References to: youth ministry

Disciplemaking Ministry: Conclusion

The powerful principle that underlies the foundations of youth ministry is that the Holy Spirit makes disciples of Jesus. Our job is to cooperate (co-minister) with him. One of the most important ways we do so is by providing a healthy environment for the Spirit to do his disciplemaking work. In this series, we’ve described six essential characteristics (foundations) of disciplemaking environments:

By: 

Ted Johnston
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Disciplemaking Ministry: Having a "Commitment to Contact" in Your Youth Ministry

In Carl Sagan’s novel Contact, an astronomer devotes her life to making contact with intelligent beings beyond our solar system. The means by which she is drawn into that contact makes for thrilling science fiction. I like Sagan’s writing (he was an excellent author and a brilliant scientist), but what I wish he had learned before his death in 1996 is that we don’t have to go looking for intelligent life in outer space—it’s already made contact with us.

By: 

Ted Johnston
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Disciplemaking Ministry: Creating a Biblical Group Image in Your Youth Ministry

One evening after returning from a long day at work, I plopped into an oversized chair and flicked on the television. As I was channel surfing, looking for something that I could settle in to, I happened across a cartoon that caught my attention. The program featured a family, and in this episode the focus was on the dialogue between the father and his son. “Bobby,” the father began. “I want you to go to youth group.” “Dad, I don’t want to go to youth group,” was Bobby’s reply. “That’s boring.”

By: 

Jeb Egbert
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Disciplemaking Ministry: Communication of the Word

In writing that “all Scripture is God-breathed” (2 Timothy 3:16a), Paul reminds us that God inspired the Bible. He also notes that the Spirit uses Scripture to make us “wise for salvation through faith in Christ Jesus” (3:15b). The focus of the Bible is the gospel—the good news of God’s gift of salvation in Jesus. This salvation is a gift (we can’t earn it), and we receive and continue to experience this gift as we place our trust (faith) in Christ Jesus.

By: 

Ted Johnston
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Disciplemaking Ministry: Prayerful Dependence

Inspiring event

I crept closer to the circle of about 20 adolescent boys to listen in on their conversation. They were standing in a circle, hands clasped. They were praying. As I listened to these 14-, 15- and 16-year-old boys pouring their hearts out to Jesus, tears filled my eyes. The notion that they would be praying at all was something to celebrate. That they would do so with others like themselves was even better. But to listen to the intense, focused prayers that they offered was truly inspiring.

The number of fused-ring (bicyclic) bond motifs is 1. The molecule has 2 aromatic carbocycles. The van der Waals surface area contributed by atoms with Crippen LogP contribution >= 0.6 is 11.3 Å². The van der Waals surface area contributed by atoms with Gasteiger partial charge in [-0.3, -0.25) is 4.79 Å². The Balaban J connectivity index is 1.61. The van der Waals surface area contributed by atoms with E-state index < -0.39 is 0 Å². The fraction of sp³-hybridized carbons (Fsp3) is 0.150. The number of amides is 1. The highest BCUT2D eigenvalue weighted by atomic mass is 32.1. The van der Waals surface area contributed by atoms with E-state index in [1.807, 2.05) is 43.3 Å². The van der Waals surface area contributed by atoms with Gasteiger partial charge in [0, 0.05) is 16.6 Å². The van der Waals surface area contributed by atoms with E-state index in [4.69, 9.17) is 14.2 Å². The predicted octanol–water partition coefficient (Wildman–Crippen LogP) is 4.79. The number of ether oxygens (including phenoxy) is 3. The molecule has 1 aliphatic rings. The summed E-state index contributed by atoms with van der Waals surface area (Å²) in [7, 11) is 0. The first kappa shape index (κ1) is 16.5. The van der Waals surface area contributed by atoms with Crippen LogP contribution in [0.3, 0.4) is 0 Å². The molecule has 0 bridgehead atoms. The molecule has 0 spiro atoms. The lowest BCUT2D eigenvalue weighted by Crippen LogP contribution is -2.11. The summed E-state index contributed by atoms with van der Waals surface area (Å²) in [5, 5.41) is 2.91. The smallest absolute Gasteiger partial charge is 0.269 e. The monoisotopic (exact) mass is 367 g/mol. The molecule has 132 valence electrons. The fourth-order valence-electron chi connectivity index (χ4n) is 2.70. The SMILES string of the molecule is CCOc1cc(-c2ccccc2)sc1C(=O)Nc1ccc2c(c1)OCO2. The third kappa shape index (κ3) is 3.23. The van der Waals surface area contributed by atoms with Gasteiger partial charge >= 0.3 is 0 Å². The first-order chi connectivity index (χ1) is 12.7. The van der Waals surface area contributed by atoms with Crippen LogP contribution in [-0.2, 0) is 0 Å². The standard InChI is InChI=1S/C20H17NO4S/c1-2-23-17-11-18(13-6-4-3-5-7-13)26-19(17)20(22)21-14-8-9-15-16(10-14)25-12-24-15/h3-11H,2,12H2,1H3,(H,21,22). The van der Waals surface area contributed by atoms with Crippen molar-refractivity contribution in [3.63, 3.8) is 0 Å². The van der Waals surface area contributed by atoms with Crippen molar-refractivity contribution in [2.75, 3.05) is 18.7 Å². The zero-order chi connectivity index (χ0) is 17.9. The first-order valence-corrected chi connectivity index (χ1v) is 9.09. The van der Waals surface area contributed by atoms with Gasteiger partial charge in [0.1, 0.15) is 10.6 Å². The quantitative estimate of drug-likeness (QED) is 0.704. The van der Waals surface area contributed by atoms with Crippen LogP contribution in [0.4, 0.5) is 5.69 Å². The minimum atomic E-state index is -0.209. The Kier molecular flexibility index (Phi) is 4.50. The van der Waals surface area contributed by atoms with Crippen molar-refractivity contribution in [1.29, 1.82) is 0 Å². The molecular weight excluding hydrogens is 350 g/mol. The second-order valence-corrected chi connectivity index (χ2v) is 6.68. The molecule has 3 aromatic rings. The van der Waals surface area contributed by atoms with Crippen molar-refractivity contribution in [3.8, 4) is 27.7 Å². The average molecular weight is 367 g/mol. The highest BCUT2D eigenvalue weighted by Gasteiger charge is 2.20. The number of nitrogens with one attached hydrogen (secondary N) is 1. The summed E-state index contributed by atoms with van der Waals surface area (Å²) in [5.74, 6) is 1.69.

By: 

Jeb Egbert
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Disciplemaking Ministry: The Adoration of Christ

One of my favorite Christmas hymns, “O Come, All Ye Faithful,” invites people to “come and behold him,” Jesus—the One who is “born the King of angels.” The hymn then invites our response: “O come, let us adore Him—Christ, the Lord!”

By: 

Ted Johnston
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Disciplemaking Ministry: Creating an Atmosphere of Love

“Love expressed and experienced among members of the body is absolutely essential if that body is to be healthy and alive. Thus the development of love within the group must be the primary concern of spiritual leaders” (Larry Richards, A Theology of Church Leadership).

Love is an amazing language. It has a remarkable way of breaking through a hardened, indifferent exterior. It is the language of God. God gave his one and only Son so the world might be saved. In this matchless gift, God showed a love that is far above human love—the love of the Creator for his creation.

By: 

Jeb Egbert
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Disciplemaking Ministry: Introduction

In this series we have been presenting basic principles and strategies concerning the development of youth ministry in our congregations. We’ve noted that this essential ministry involves obedience to the great commandment to love, expressed through obedience to the great commission to make disciples. This ministry flows out of our encounter with Jesus where we embrace his love and share in his ministry patterns to make disciples who make disciples.

By: 

Ted Johnston
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Building Young Believers Through Serving

In this series of articles we’ve been addressing strategies for advancing healthy youth ministry in and through congregations in the United States. This ministry is far more than programs—it involves personal relationships, where young people come to know and embrace a living person—Jesus, our Savior and Lord.

We have written about nurturing young believers using the model of CANS. This acronym stands for:

Community: where young believers are embraced by and included in a body of believers who are committed to Jesus’ mission.

By: 

Jeb Egbert
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Building Young Believers Through Nurture

Those who minister to youths (parents, pastors, youth ministry workers and youth ministry leaders) have the rewarding challenge of assisting young disciples of Jesus as they grow in their relationship with God. We refer to this essential aspect of youth ministry as nurturing believers.

In this series, we have been exploring the use of CANS—four tools that are essential for nurturing believers. Those tools are community, adoration, nurture and serving. A helpful way to understand CANS is to view each tool from the perspective of the flow of ministry:

By: 

Ted Johnston
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